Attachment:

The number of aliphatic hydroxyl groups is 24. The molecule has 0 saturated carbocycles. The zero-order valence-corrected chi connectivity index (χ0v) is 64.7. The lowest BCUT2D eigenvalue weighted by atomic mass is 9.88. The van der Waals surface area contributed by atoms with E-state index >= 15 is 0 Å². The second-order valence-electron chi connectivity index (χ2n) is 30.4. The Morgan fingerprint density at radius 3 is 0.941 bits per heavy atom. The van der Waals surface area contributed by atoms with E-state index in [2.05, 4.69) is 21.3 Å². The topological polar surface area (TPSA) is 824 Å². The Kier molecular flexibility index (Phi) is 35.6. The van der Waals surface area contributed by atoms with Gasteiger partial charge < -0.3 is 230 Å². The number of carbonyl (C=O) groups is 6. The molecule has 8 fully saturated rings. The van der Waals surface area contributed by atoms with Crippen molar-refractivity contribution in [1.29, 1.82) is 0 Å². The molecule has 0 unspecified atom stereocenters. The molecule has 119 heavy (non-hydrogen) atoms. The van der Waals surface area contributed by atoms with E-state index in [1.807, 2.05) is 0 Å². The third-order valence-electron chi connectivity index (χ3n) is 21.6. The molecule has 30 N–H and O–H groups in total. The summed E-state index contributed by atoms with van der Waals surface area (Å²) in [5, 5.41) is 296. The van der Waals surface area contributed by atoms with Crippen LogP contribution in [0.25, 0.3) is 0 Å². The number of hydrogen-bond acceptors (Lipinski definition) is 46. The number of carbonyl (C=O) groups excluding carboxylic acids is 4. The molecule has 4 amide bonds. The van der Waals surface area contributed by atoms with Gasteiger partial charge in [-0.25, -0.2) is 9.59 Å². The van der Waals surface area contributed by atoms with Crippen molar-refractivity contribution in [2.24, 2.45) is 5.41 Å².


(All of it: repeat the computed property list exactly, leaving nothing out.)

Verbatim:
The number of aliphatic hydroxyl groups is 24. The molecule has 0 saturated carbocycles. The zero-order valence-corrected chi connectivity index (χ0v) is 64.7. The lowest BCUT2D eigenvalue weighted by atomic mass is 9.88. The van der Waals surface area contributed by atoms with E-state index >= 15 is 0 Å². The second-order valence-electron chi connectivity index (χ2n) is 30.4. The Morgan fingerprint density at radius 3 is 0.941 bits per heavy atom. The van der Waals surface area contributed by atoms with E-state index in [2.05, 4.69) is 21.3 Å². The topological polar surface area (TPSA) is 824 Å². The Kier molecular flexibility index (Phi) is 35.6. The van der Waals surface area contributed by atoms with Gasteiger partial charge < -0.3 is 230 Å². The number of carbonyl (C=O) groups is 6. The molecule has 8 fully saturated rings. The van der Waals surface area contributed by atoms with Crippen molar-refractivity contribution in [1.29, 1.82) is 0 Å². The molecule has 0 unspecified atom stereocenters. The molecule has 119 heavy (non-hydrogen) atoms. The van der Waals surface area contributed by atoms with E-state index in [1.807, 2.05) is 0 Å². The third-order valence-electron chi connectivity index (χ3n) is 21.6. The molecule has 30 N–H and O–H groups in total. The summed E-state index contributed by atoms with van der Waals surface area (Å²) in [5, 5.41) is 296. The van der Waals surface area contributed by atoms with Crippen LogP contribution in [0.25, 0.3) is 0 Å². The number of hydrogen-bond acceptors (Lipinski definition) is 46. The number of carbonyl (C=O) groups excluding carboxylic acids is 4. The molecule has 4 amide bonds. The van der Waals surface area contributed by atoms with Gasteiger partial charge in [-0.25, -0.2) is 9.59 Å². The van der Waals surface area contributed by atoms with Crippen molar-refractivity contribution in [2.24, 2.45) is 5.41 Å².